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1/25/2018 7:38:29 AM
Posted: 2/26/2002 4:28:09 AM EST
Just curious; having an argument w/ a kid at work, blah, blah, blah... so I gotta ask: [b]UL or no?[/b] Also, if you don't have any actual first-hand experience training on/with goats, could you post a link with some substance to back up your assertion? Thanks!
Link Posted: 2/26/2002 5:06:37 AM EST
Not to sure where you are going with this, but i know that the Brits have used farm animals to train corpsman you should be able to find some info on the web. Not to sure if the U.S. does it, i remember hearing something about them training in ER's in areas like D.C., L.A., etc. that have a lot of gun shot wounds. here is another alternative being looked at http://www.ithaca.edu/faculty/sstansfield/topLevel/snlWeb/vrais.html
Link Posted: 2/26/2002 5:09:19 AM EST
[Last Edit: 2/26/2002 6:19:01 AM EST by Dolomite]
Originally Posted By rogerb: Not to sure where you are going with this
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Me neither. FWIW, here's three more websites that offer a blurb about goats. The second link is pretty much anti-US-mega drool, but funny nonetheless, the third one is a paper for an english class in UC Berkley where in the end, a Private earns his Green Beret(Do a lot of privates get Green Berets? I don't know, I was never in the Army): [url]http://www.military.com/Content/MoreContent/1,12044,NL_medics_swarner,00.html[/url] [url]http://free.freespeech.org/americanstateterrorism/southamerica/ASoldiersStory.html[/url] [url]http://www.expage.com/page/sfmedic[/url] An excerpt from the first link: The first challenge is meaningful training. Medics can't place chest tubes in patients at military hospitals -- that procedure is reserved for a surgeon. They also can't start IVs, other than on themselves; nurses do that. Recently, medics with a Special Forces unit practiced inserting an 18-inch needle into each other's chest cavity to practice opening airways, and four medics were sent to the hospital with collapsed lungs, said Col. Robert DeFraites of the Army's Medical Corps. [b]COME ON!!![/b]
Link Posted: 2/26/2002 12:25:45 PM EST
[Last Edit: 2/26/2002 12:28:19 PM EST by WSmac]
The only goat labs I've ever been aware of were for the Special Forces (U.S.Army) medics during their 300F1(or something like that) course. This was way back in the 70's though. I do know that more Army medics - 91B/C are getting their EMT certifications. My wife had some S.F. medic trainees rotate through her pediatric department up at Ft. Wainwright ***** DISCLAIMER***** NO KIDS WERE HURT DURING THIS TRAINING!!! (get it? Kids...as in baby goats!!!) OK, so that was lame. I did hear several years ago that the goat labs were no more, but I can neither confirm nor deny this story. So basically, I just added another post to my post count and probably didn't help you out much.[:D] edited to add that regular Army medics (91B) do not go through a goat lab, never have that I'm aware of.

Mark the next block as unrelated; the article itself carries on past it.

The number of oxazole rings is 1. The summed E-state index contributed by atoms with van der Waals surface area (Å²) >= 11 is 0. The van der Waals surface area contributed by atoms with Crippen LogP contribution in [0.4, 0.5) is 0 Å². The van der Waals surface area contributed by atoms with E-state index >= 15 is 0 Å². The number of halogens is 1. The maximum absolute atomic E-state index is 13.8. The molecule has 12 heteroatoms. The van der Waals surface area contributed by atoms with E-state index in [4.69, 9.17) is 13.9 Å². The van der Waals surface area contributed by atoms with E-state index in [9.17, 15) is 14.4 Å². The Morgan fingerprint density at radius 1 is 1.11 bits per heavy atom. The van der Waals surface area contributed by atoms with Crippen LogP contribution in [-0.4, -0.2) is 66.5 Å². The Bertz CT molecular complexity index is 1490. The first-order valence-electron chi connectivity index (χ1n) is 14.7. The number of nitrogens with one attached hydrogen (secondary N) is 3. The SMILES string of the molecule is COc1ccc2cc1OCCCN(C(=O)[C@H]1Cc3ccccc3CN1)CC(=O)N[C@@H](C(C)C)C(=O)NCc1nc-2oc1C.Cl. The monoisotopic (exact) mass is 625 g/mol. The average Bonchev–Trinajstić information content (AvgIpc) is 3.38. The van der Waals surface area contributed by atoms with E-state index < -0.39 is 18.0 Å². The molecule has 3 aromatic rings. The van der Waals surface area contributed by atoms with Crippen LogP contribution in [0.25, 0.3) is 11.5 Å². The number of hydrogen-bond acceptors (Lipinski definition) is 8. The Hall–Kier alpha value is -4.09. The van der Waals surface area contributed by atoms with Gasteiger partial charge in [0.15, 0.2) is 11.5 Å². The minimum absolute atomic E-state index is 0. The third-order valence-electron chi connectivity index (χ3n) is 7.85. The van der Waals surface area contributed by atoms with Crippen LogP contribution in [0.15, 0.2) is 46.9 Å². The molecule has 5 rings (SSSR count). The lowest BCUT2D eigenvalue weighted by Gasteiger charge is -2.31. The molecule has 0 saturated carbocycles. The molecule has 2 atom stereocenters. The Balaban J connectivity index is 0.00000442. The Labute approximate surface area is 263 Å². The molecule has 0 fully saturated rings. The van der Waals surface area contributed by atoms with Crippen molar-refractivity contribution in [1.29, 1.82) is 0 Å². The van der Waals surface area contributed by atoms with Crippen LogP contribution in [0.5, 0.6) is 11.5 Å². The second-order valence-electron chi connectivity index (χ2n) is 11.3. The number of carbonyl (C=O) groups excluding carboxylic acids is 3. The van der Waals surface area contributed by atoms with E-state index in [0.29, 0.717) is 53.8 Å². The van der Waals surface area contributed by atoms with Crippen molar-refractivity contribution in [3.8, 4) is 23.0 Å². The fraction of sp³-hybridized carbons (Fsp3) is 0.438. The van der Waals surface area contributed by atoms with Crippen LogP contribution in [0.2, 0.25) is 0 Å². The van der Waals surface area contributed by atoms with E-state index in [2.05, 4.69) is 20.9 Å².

Link Posted: 2/26/2002 12:36:10 PM EST
When I worked EMT ambulance shifts in Leadville in the late 70s, the Army used to train at Camp Hale, not far from us. After assisting their medics bringing in their casualties from numerous training accidents, we often had time to sit and compare jobs. They did in fact practice field amputaions on live goats at the time, and bragged about it in detail. We all were fascinated in a repulsed sort of way. Something in us thought this was very useful, and kinda cool, and our rational sides were horrified, both at the thought of *these* guys doing surgery, and no anesthetic being used on the goats. BTW, I have never seen a lower standard of EMS care than these guys exhibited. They were rough in their patient handling, and their basic care, (splinting, immobilizing, bandaging), seemed sloppy. I am fully aware of the differences between civilian and military triage and such, but there seemed little excuse for their brusqueness, as they were transporting by ambulance on paved highways to a civilian facility, not flying someone back from the front lines strapped to a chopper skid. They seemed almost disappointed that they didn't get to do field surgery. I hope things have improved since then.
Link Posted: 2/26/2002 12:49:02 PM EST
[Last Edit: 2/26/2002 12:50:07 PM EST by JIMBEAM]
My brother was a Field Corpsman in a USMC reserve unit. I don't believe he worked on any goats in his initial training but I do remember him talking about a more advanced school he wanted to attend. He referred to it as goat school. He indicated that they were require to stablize a goat after it had been shot. Don't know if it was true may have just been a Sea Story. I can't ask him now since he is dead.
Link Posted: 2/26/2002 12:51:50 PM EST
The only time we used animal material for training was the sheep's throats and trachea for inserting emergency tracheotomie's. i.e. Inserting a large gauge needle streaming oxygen trough it in case of an obstruction in the airway we can't clear by normal means.....heimlich or by laryngoscope/magill.
Link Posted: 2/26/2002 2:11:03 PM EST
I knew a Navy medical officer years ago who said they had to patch up some goats that had been shot up with M16 rifles. I remember he said the little 5.56mm "made hamburger out of them" He was real impressed with the mess that bullet made. I Always assumed he was telling the truth, but it could be BS.
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